So whenever you can throw something in for free, do it! Free shipping offers cause me to buy more, although I suspect I’m paying for that shipping somewhere else.

When You’re Trying To Develop Social Relationships With Your Customers, “It’s Just Business” No Longer Applies

Once you cross the line between social and market norms, your customers can easily be personally offended. Think about people’s relationships with community banks compared to the money center banks.

If the relationship is experienced based on market norms, as the big bank relationship is, you expect to be charged late fees for bounced checks, for example.

But social relationships are different—people expect to be given a break for their mistakes. Ariely warns that you can’t have it both ways: “You can’t treat your customers like family one moment and then treat them impersonally—or, even worse, as a nuisance or a competitor—a moment later when this becomes more convenient or profitable.”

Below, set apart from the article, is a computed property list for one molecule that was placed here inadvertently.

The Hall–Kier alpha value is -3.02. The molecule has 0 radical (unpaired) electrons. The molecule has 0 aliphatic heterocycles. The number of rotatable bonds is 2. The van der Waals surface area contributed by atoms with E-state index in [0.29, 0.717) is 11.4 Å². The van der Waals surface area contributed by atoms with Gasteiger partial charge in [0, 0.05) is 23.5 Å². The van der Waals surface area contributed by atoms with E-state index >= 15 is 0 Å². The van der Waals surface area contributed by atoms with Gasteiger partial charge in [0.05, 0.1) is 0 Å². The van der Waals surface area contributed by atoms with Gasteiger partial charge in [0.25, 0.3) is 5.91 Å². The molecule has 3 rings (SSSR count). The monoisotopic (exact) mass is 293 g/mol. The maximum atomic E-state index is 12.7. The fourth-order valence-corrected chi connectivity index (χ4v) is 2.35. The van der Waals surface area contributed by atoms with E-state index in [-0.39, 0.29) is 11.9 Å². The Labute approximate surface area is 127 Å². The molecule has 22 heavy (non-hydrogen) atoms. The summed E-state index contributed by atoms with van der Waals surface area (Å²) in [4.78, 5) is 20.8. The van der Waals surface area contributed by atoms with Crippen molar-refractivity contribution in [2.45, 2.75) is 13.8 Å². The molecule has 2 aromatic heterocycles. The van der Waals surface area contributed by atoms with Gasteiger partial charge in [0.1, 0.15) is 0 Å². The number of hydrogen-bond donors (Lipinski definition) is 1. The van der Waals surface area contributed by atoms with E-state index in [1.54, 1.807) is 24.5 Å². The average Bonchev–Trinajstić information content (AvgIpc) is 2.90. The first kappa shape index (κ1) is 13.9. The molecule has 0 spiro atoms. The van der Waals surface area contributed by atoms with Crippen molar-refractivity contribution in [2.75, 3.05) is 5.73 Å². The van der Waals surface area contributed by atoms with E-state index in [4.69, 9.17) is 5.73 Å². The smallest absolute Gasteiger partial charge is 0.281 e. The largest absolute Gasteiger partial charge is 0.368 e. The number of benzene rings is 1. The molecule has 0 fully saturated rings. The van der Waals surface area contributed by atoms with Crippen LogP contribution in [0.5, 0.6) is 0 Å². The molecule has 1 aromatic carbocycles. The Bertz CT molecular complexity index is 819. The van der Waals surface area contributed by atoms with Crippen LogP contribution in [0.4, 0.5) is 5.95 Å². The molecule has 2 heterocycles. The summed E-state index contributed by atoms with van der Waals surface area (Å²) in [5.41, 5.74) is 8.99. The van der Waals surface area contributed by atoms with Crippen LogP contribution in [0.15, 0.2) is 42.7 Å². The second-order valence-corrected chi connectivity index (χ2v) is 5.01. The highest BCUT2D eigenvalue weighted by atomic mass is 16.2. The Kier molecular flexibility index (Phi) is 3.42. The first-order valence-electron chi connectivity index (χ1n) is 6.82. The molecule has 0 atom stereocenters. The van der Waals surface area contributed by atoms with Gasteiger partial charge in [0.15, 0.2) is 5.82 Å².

Do you agree with these insights from Predictably Irrational or have you seen something different in your own business life? Tell us about it.

If you’re interested in reading about these fascinating findings for yourself, buy the paperback here or buy the Kindle/iPad edition here. (affiliate links)

Join the discussion 11 Comments

  • Hi Linda,

    This was a fun read. As I was reading I was thinking how the intelligent human brain can also be so “predictably irrational” and dumb 🙂 We are so incredibly easy to figure out and easy to manipulate sometimes. Maybe be a bit scary, isn’t it?

    Thanks for this book extracts and have a great and happy New Year!

    • I got a kick out of this book, too, Sylviane. it’s funny because as you read some of this stuff, you think “no way, that would never be me!” And yet I still see myself doing the same (irrational) things. I don’t think reading the book has made me any smarter 🙂